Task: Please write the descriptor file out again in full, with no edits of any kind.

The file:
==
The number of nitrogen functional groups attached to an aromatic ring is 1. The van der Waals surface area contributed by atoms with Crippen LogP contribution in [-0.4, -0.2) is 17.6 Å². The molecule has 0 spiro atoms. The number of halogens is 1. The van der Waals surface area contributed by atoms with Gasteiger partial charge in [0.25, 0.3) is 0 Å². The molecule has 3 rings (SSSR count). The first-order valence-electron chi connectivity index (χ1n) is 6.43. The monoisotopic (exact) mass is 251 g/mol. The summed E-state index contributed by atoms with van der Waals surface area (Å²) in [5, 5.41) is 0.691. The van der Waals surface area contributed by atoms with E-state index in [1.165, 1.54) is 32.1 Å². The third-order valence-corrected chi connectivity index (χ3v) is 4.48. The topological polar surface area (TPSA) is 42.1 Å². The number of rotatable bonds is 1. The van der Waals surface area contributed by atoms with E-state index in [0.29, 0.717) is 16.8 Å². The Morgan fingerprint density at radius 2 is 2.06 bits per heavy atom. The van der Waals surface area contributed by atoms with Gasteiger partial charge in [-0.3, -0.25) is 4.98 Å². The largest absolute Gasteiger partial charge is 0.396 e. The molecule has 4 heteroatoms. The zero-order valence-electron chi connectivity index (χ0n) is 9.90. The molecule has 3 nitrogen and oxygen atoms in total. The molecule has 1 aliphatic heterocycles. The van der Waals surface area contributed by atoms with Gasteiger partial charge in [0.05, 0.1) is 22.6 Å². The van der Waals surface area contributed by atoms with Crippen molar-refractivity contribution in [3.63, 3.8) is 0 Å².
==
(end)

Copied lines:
The number of nitrogen functional groups attached to an aromatic ring is 1. The van der Waals surface area contributed by atoms with Crippen LogP contribution in [-0.4, -0.2) is 17.6 Å². The molecule has 0 spiro atoms. The number of halogens is 1. The van der Waals surface area contributed by atoms with Gasteiger partial charge in [0.25, 0.3) is 0 Å². The molecule has 3 rings (SSSR count). The first-order valence-electron chi connectivity index (χ1n) is 6.43. The monoisotopic (exact) mass is 251 g/mol. The summed E-state index contributed by atoms with van der Waals surface area (Å²) in [5, 5.41) is 0.691. The van der Waals surface area contributed by atoms with E-state index in [1.165, 1.54) is 32.1 Å². The third-order valence-corrected chi connectivity index (χ3v) is 4.48. The topological polar surface area (TPSA) is 42.1 Å². The number of rotatable bonds is 1. The van der Waals surface area contributed by atoms with E-state index in [0.29, 0.717) is 16.8 Å². The Morgan fingerprint density at radius 2 is 2.06 bits per heavy atom. The van der Waals surface area contributed by atoms with Gasteiger partial charge in [-0.3, -0.25) is 4.98 Å². The largest absolute Gasteiger partial charge is 0.396 e. The molecule has 4 heteroatoms. The zero-order valence-electron chi connectivity index (χ0n) is 9.90. The molecule has 3 nitrogen and oxygen atoms in total. The molecule has 1 aliphatic heterocycles. The van der Waals surface area contributed by atoms with Gasteiger partial charge in [0.05, 0.1) is 22.6 Å². The van der Waals surface area contributed by atoms with Crippen molar-refractivity contribution in [3.63, 3.8) is 0 Å².